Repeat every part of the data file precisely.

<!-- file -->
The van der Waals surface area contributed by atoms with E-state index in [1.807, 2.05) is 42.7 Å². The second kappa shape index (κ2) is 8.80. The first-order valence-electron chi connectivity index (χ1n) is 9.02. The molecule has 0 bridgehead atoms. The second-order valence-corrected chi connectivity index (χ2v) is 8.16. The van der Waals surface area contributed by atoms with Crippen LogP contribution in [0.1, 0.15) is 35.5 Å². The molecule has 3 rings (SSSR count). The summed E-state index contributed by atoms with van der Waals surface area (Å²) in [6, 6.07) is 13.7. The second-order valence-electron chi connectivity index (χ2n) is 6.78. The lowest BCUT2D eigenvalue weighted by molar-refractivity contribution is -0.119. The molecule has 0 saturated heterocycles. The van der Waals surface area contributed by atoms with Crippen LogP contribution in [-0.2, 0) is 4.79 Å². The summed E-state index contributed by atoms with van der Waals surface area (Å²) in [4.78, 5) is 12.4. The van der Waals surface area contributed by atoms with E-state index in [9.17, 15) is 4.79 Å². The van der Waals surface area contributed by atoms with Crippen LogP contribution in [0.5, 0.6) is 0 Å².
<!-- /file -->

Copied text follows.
The van der Waals surface area contributed by atoms with E-state index in [1.807, 2.05) is 42.7 Å². The second kappa shape index (κ2) is 8.80. The first-order valence-electron chi connectivity index (χ1n) is 9.02. The molecule has 0 bridgehead atoms. The second-order valence-corrected chi connectivity index (χ2v) is 8.16. The van der Waals surface area contributed by atoms with Crippen LogP contribution in [0.1, 0.15) is 35.5 Å². The molecule has 3 rings (SSSR count). The summed E-state index contributed by atoms with van der Waals surface area (Å²) in [6, 6.07) is 13.7. The second-order valence-electron chi connectivity index (χ2n) is 6.78. The lowest BCUT2D eigenvalue weighted by molar-refractivity contribution is -0.119. The molecule has 0 saturated heterocycles. The van der Waals surface area contributed by atoms with Crippen LogP contribution in [-0.2, 0) is 4.79 Å². The summed E-state index contributed by atoms with van der Waals surface area (Å²) in [4.78, 5) is 12.4. The van der Waals surface area contributed by atoms with E-state index in [9.17, 15) is 4.79 Å². The van der Waals surface area contributed by atoms with Crippen LogP contribution in [0.5, 0.6) is 0 Å².